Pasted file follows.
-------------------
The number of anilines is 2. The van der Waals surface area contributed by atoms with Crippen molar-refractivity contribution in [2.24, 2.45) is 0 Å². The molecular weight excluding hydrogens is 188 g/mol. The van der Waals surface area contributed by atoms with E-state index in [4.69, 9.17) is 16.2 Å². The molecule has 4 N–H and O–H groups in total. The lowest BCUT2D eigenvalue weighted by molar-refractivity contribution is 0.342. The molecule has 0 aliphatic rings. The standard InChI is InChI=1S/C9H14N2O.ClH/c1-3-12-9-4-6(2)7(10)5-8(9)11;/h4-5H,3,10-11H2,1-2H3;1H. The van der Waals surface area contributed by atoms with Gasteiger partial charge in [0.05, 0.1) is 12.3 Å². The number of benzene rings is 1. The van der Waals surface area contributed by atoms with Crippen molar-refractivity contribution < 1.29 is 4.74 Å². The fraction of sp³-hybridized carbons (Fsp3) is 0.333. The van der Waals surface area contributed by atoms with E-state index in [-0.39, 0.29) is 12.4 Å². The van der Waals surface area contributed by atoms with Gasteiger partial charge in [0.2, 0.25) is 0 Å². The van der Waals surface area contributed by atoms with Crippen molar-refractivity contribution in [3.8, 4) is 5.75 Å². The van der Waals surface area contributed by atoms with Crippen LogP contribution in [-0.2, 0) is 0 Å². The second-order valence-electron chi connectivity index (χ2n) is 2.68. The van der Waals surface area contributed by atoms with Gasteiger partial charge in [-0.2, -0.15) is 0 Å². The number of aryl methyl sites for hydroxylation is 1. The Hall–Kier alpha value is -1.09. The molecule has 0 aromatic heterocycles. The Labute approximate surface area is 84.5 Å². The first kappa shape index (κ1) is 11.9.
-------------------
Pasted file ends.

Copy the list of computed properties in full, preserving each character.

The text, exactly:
The number of anilines is 2. The van der Waals surface area contributed by atoms with Crippen molar-refractivity contribution in [2.24, 2.45) is 0 Å². The molecular weight excluding hydrogens is 188 g/mol. The van der Waals surface area contributed by atoms with E-state index in [4.69, 9.17) is 16.2 Å². The molecule has 4 N–H and O–H groups in total. The lowest BCUT2D eigenvalue weighted by molar-refractivity contribution is 0.342. The molecule has 0 aliphatic rings. The standard InChI is InChI=1S/C9H14N2O.ClH/c1-3-12-9-4-6(2)7(10)5-8(9)11;/h4-5H,3,10-11H2,1-2H3;1H. The van der Waals surface area contributed by atoms with Gasteiger partial charge in [0.05, 0.1) is 12.3 Å². The number of benzene rings is 1. The van der Waals surface area contributed by atoms with Crippen molar-refractivity contribution < 1.29 is 4.74 Å². The fraction of sp³-hybridized carbons (Fsp3) is 0.333. The van der Waals surface area contributed by atoms with E-state index in [-0.39, 0.29) is 12.4 Å². The van der Waals surface area contributed by atoms with Gasteiger partial charge in [0.2, 0.25) is 0 Å². The van der Waals surface area contributed by atoms with Crippen molar-refractivity contribution in [3.8, 4) is 5.75 Å². The van der Waals surface area contributed by atoms with Crippen LogP contribution in [-0.2, 0) is 0 Å². The second-order valence-electron chi connectivity index (χ2n) is 2.68. The van der Waals surface area contributed by atoms with Gasteiger partial charge in [-0.2, -0.15) is 0 Å². The number of aryl methyl sites for hydroxylation is 1. The Hall–Kier alpha value is -1.09. The molecule has 0 aromatic heterocycles. The Labute approximate surface area is 84.5 Å². The first kappa shape index (κ1) is 11.9.